While doing a bit of research I also discovered the cafe featured in the third Bourne film (must have blinked and missed that bit), that Johnny Depp has dropped in for a drink and that Ethan Hawke is a regular when he’s in the area.
They also have a new sister cafe in Oval (Cable Cafe) which I will need to investigate, especially since it’s so near to Oval Farmers Market – I rather like the idea of buying some bread and cheese or Galeta cookies at the market and chilling out in the cafe with a cup of coffee or something a bit more alcholic.
We booked for Sunday Lunch, which is a pretty good deal at £29.50 for 3 courses along with those little extras that are typical of Michelin Star venues (the amuse-bouche and the appetizer).
The amuse-bouche of béchamel cheese in choux pastry was a good start, I certainly could have eaten lots of these rather moreish cheese profiteroles, and the caramelized onion and mushroom soup appetizer that followed was rich and tasty.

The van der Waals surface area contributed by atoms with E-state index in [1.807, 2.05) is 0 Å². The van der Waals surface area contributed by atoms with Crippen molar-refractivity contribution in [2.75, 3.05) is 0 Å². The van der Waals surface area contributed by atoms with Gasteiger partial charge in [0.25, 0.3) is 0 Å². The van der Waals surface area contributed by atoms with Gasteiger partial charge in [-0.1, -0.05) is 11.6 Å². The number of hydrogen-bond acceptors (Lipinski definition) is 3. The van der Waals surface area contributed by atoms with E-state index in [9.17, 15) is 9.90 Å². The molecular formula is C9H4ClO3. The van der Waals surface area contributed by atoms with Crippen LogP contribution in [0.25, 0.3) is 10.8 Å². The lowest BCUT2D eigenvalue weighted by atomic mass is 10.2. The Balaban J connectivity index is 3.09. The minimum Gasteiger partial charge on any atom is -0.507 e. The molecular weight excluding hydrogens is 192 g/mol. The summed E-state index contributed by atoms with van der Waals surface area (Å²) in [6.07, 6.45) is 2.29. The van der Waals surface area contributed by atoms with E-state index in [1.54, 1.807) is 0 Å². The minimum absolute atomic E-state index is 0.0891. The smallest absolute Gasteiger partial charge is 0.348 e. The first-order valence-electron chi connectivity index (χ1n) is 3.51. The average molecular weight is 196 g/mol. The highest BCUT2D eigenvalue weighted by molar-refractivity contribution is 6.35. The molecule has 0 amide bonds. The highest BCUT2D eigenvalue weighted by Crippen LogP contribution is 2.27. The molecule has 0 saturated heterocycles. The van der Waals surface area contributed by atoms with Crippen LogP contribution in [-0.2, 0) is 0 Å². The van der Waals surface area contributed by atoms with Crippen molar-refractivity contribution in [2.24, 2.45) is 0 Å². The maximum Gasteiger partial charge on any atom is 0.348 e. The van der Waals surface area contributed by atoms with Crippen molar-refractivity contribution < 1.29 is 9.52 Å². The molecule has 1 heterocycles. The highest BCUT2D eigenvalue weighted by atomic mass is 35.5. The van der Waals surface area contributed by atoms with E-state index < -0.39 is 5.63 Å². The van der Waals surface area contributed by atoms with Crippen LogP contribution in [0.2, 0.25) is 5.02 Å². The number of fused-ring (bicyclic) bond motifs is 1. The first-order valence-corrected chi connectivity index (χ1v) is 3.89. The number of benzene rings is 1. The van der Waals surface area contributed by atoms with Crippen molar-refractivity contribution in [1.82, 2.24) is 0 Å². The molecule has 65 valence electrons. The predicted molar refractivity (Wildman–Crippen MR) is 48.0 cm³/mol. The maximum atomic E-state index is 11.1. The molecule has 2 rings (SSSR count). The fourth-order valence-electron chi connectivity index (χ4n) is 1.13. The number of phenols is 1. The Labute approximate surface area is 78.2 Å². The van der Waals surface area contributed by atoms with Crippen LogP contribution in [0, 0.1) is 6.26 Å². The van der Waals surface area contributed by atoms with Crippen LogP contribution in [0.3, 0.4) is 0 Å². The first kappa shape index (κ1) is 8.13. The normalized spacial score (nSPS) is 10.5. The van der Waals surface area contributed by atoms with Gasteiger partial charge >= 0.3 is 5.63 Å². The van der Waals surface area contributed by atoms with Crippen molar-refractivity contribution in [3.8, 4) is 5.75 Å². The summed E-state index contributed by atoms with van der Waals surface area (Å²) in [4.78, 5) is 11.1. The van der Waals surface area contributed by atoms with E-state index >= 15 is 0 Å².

For starters we ordered Hot smoked mackerel with beetroot, apple, watercress and horseradish ice cream, and Poached Hens Egg with white asparagus, followed by Cornish cod fricassee of peas and broad beans, heritage tomatoes and new season Jersey Royals, and Iberico pigs cheeks, with caramelized apples, sage mash and barbequed Leeks.
Then for dessert we had the 70% Cru Virunga chocolate mousse, caramelized bananas, glazed raisins and chocolate sorbet and the Baked English custard tart with cox apple cooked in caramel and glazed puff pastry filled with Calvados cream, which was effectively a rather lovely deconstructed Apple Tart. The only negative on the food front was the bread, which consisted of a rather ordinary selection of brown bread and sour dough.
Launceston Place is a very civilized and relaxing venue and the staff were just as efficient, professional and friendly on this visit as they were on our earlier visits. I rather like that the Michelin star has not changed Launceston Place too much – it still has the same understated elegance and charm it always had.
This is a first for No Expert – a post on an Ice Cream Parlour!